Avianca Set To Use IATA Travel Pass Health Passport

Avianca has become the latest airline to trial IATA’s popular travel pass. The travel pass acts as a digital health passport that allows travelers to store, manage, consult and verify the results of COVID-19 tests on their smartphone.

Avianca will trial IATA’s travel pass on flights between Bogota and Miami. Photo: Getty Images

Avianca says the travel pass trial is not only about making flying more hassle-free; it is about protecting the health and wellbeing of passengers and crew.

“For us, it is key to be able to simplify the requirements associated with COVID-19 for international travel,” says Michael Ruplitsch, Avianca’s Chief Information Officer.

The travel pass trial will occur on Avianca’s flights between Bogota and Miami. Avianca is operating around 21 return services a week between Bogota and Miami this summer. Once the airline irons out any kinks, the travel pass will get rolled out on other routes.

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IATA pushes for wider use of travel passes to open up international travel

IATA, a trade group representing airlines worldwide, has pushed for the widespread use of digital health passports to restart international travel. The industry group argues vaccinated travelers should have unrestricted access to travel.

“There is increasing scientific evidence that vaccination is not only protecting people but also dramatically reducing the risk of COVID-19 transmission. This is bringing us closer to a world where vaccination and testing enables the freedom to travel without quarantine,” said Willie Walsh, IATA’s Director-General

Polling by IATA reveals strong public support for digital health passports like IATA’s own travel pass. 89% of 4,700 poll respondents across 11 countries supported globally standardized COVID-19 test or vaccination certifications. 84% of respondents want a globally recognized smartphone app to manage their travel health credentials.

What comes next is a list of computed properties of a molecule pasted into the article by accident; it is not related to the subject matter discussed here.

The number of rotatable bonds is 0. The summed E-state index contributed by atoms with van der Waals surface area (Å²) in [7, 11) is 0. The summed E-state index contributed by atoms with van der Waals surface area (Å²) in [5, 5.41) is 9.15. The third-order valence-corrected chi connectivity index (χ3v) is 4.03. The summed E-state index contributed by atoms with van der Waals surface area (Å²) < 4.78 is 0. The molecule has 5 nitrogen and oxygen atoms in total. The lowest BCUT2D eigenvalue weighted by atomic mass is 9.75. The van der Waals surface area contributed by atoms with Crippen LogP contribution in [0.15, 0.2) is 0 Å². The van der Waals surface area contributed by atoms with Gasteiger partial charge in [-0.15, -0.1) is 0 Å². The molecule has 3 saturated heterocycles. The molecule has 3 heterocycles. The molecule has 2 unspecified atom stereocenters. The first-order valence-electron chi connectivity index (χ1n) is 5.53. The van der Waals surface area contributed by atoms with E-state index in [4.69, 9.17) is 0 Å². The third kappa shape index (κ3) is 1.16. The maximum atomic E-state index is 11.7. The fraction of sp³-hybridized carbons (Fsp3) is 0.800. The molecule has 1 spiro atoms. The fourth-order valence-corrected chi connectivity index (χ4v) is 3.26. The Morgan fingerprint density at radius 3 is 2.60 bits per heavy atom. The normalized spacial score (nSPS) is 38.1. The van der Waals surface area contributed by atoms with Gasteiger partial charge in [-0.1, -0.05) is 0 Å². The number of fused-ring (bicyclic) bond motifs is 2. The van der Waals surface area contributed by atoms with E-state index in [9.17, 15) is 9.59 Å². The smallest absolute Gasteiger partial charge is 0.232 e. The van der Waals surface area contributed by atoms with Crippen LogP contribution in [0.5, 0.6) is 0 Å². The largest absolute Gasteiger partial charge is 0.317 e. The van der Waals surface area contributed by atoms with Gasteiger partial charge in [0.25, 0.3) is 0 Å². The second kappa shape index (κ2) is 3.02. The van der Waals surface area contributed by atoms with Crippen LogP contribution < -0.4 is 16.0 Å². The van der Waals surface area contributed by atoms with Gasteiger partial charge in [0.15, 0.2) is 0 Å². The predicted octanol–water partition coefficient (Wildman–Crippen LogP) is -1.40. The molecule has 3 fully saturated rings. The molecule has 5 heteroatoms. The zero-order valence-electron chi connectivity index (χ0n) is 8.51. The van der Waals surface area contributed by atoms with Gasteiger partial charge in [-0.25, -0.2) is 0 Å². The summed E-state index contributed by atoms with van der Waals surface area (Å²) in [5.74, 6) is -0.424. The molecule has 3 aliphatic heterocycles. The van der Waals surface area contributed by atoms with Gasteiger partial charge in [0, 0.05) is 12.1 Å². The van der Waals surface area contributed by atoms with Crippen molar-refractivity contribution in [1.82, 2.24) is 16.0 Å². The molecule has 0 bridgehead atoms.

IATA argues the ability to cross borders using a digital health pass smoothly is a strong motivating factor to get vaccinated.

“We are pleased that Avianca has chosen to pilot with IATA Travel Pass,” Peter Cerdá, IATA Regional Vice President for the Americas, said in a statement. “The IATA Travel Pass allows governments to be confident that passengers have met health requirements, streamlines this process, simplifies the traveler experience, and encourages travel.”

IATA wants to use travel passes to open up international travel. Photo: IATA

Travel pass helps smooth the way for Avianca and its passengers

Like many other airlines, Avianca is looking for some clear air after a tough 12 months. The Colombian airline sought bankruptcy protection last May and has been trying to exit ever since. Avianca posted a loss of US1.9 billion in 2020.

Two years ago, Avianca was operating nearly 500 flights a day from its El Dorado International Airport base in Bogota. Avianca now operates about half that number of flights. However, this is a massive improvement on 12 months ago when Avianca only flew a handful of flights each day. As part of the bankruptcy process, Avianca aims to become a smaller airline. Invariably, one outcome of this is fewer flights.

The airline says trialing IATA’s travel pass is one response to the challenges Avianca and its passengers now face.

“The use of this application will not have any additional cost and, on the contrary, it will result in benefits,” said Mr Ruplitsch.

The widespread rollout of travel passes cannot wait, says IATA’s Willie Walsh. Photo: IATA

At IATA, there is a sense of urgency about digital health passports. “This cannot wait,” says Willie Walsh. IATA welcomes Avianca’s trial, saying it will streamline the travel experience for Avianca passengers flying between Bogota and Miami. But the airline industry group is calling for a more uniform approach to making international travel easier for vaccinated travelers. IATA’s Director-General says;

“More and more people are being vaccinated. More borders are opening. Booking patterns tell us that pent-up demand is at extremely high levels. But governments and the competent authorities are acting in isolation and moving far too slowly. A smooth restart is still possible. But governments need to understand the urgency and act fast.”